SPEAR IN THE STONE [from the AIATSIS Collection]
Archaeologist Rhys Jones investigates unusual stone spear-points found in ancient sites in the Kakadu National Park, and which seem to have been traded south from Arnhem Land. Jones hears of two Elders in eastern Arnhem Land who remember how to make such spear-points and where to find the special stone in the bush.
With a geneticist, Neville White, who had been working at Donydji for 10 years, Jones is taken by the two old men and three younger men whom they wish to teach, on a trip into the bush to try to find the quarry site that used to be the source of the stone for these spear-heads. It is a long and difficult trek, albeit with a lot of hilarity along the way, and with concerns about the dangers of wild buffalo, and the risk of getting too close to sacred and secret places. Rules are set by the Elders about what can be filmed: as one observer noted, the Aboriginal people in this film are far from being passive subjects of a film, but recognise “that filmmakers had to be controlled and, more importantly, that they could be controlled”. (1)
When an outcrop of the special rock is found, at a place called Ngilibitji near the head of the Walker River, work begins to find suitable stones and to make sharp-edged chips from them for spear-points and knife blades. One Elder remembers stories about the power of the spear-stone: “My spirit is one with that of the stone”.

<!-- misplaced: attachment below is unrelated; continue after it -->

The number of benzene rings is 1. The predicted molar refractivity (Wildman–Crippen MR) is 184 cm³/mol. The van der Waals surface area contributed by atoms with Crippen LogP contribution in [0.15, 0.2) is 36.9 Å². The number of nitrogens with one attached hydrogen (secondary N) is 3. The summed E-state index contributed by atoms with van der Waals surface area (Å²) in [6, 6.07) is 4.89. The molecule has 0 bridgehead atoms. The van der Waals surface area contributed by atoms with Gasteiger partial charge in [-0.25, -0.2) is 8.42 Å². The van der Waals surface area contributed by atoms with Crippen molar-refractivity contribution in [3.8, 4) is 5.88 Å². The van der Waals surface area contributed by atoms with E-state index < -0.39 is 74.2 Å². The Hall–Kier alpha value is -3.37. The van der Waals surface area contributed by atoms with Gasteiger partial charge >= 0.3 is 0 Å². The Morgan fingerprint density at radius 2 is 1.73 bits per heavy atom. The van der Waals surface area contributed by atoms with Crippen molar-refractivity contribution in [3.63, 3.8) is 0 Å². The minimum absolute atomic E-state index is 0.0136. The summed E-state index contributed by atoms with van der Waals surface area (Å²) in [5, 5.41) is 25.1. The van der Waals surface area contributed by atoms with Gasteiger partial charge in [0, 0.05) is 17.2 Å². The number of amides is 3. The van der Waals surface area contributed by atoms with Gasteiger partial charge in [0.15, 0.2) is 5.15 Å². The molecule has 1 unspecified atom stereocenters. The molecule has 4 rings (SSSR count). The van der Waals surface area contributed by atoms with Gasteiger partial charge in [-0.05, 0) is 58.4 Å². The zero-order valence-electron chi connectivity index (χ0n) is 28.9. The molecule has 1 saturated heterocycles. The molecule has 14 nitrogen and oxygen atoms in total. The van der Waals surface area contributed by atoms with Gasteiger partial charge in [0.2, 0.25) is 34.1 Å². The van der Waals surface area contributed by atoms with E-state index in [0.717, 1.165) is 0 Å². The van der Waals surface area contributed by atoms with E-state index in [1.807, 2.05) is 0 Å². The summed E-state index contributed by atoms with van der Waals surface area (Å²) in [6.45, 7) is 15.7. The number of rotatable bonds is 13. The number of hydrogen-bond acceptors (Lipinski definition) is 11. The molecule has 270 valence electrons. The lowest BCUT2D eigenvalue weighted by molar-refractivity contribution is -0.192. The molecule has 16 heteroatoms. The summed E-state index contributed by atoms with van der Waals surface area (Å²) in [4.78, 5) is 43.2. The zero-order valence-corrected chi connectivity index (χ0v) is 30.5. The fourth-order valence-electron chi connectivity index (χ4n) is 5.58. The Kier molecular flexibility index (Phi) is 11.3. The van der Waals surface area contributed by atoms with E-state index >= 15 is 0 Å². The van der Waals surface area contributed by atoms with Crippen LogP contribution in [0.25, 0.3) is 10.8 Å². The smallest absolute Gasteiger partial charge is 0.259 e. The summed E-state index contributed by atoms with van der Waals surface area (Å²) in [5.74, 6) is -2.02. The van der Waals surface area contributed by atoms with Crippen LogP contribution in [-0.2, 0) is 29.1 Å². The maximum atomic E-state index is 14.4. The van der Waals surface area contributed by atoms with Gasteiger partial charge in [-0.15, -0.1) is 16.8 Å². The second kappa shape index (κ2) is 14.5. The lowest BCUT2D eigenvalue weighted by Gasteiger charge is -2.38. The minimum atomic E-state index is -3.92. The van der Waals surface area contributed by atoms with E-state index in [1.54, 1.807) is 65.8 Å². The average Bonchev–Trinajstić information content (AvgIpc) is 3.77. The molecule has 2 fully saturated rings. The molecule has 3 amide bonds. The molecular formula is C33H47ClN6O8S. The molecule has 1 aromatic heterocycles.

As a result of the trip recorded in the film, one of the Elders, Diltjima, decided to move permanently back to Ngilibitji with his family, to protect the area from incursion by mining companies and others.
(1) Ian Bryson, Bringing to Light, Aboriginal Studies Press, 2002, p. 68
Producer, Director, Photographer & Editor - Kim McKenzie
An AIAS Film Unit production - 1983
Ronin Films wishes to advise Aboriginal and Torres Strait Islander people that this film may contain images and voices of deceased persons.
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